Dead Admirals Society on Tour: Sicily

By the time this post goes live, we’ll be sunning ourselves by a poolside in Sicily. It’s complete coincidence, of course, but this ties in very nicely with last week’s guest blog from Gijs Rommelse, about the film Michiel De Ruyter: the great Dutch admiral perished in 1676 in battle off Augusta, on the east coast of the island, when his Dutch fleet was attempting to expel the French from Messina in order to restore the city to the Spanish, the Netherlands’ allies. (As preparation for the holiday, I’ve recently been reading John Julius Norwich‘s new history of Sicily, which says this about this episode: ‘the Sicilians were shocked by the drunkenness and debauchery of the Dutch, while the Dutch were contemptuous of the apparent fecklessness of their hosts’.) Further south on the same coast is Cape Passaro, where in 1718 Admiral George Byng won a stunning victory over the Spanish fleet – a victory that has never quite been accorded the place in the pantheon of British naval triumphs that it undoubtedly deserves, probably because Britain wasn’t actually at war with Spain at the time. Nevertheless, Byng became a national hero and was ennobled as the first Viscount Torrington, retiring to his estate at Southill in Bedfordshire, which is only several stones’ throws from where I’m typing these words. And there, in 1733, he was buried, to be followed into the family vault twenty-four years later by his younger son John, famously – or infamously – the only British admiral ever to be executed; as Voltaire said, pour encourager les autres. Of course, Nelson spent time in Sicily when his affair with Lady Hamilton was arguably at its most embarrassing stage, and was made Duke of Bronte by a grateful King Ferdinand. I doubt if we’ll have time to visit ‘Nelson’s Castle‘, but then, neither did he!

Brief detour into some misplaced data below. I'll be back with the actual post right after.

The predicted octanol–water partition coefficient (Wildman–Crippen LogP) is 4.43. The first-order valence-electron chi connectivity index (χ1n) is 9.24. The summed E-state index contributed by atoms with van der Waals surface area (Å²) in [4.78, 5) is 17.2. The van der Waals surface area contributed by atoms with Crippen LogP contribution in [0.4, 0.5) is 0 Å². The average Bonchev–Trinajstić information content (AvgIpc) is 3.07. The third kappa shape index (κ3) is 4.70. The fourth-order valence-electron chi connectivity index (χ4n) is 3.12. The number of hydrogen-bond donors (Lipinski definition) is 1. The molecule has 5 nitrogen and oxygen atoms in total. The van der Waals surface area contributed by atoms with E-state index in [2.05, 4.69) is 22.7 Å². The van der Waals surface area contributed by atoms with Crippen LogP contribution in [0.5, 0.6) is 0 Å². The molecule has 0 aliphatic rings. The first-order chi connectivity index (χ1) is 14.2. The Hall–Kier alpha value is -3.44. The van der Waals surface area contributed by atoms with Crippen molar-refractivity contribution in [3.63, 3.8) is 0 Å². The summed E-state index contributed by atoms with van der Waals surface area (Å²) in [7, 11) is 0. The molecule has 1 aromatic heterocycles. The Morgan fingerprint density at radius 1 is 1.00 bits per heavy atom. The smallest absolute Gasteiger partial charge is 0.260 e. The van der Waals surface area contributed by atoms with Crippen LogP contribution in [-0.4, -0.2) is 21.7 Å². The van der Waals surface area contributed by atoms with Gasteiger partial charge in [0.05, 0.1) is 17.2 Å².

There’ll be no post next week due to the holiday, but on the following Monday I hope to be back with some impressions of Sicily and its history. Having said that, we’re staying quite close to the town of Corleone, which is possibly ominous…so if there’s no post after all, you’ll know that I’m sleeping with the fishes.

In the meantime, then, here’s the tomb of George Byng, the victor of Cape Passaro.


  1. RichardB says:

    The victory of Cape Passaro is an odd one. I recall when studying for my A level in history covering this episode and you are right it is mentioned but as an aside and I have never fully understood why as it was a remarkable victory. I seem to recall the cases belli was a failure on the part of the Spanish admiral to show respect for the union flag. It is typical of the times that Byng was honoured by his victory though I can just imagine the consternation today if a British admiral undertook a similar action on that pretext.


    • Absolutely! As an ex-A-level teacher, too, I’m surprised but impressed to learn that a school was teaching that period for A-level so recently.


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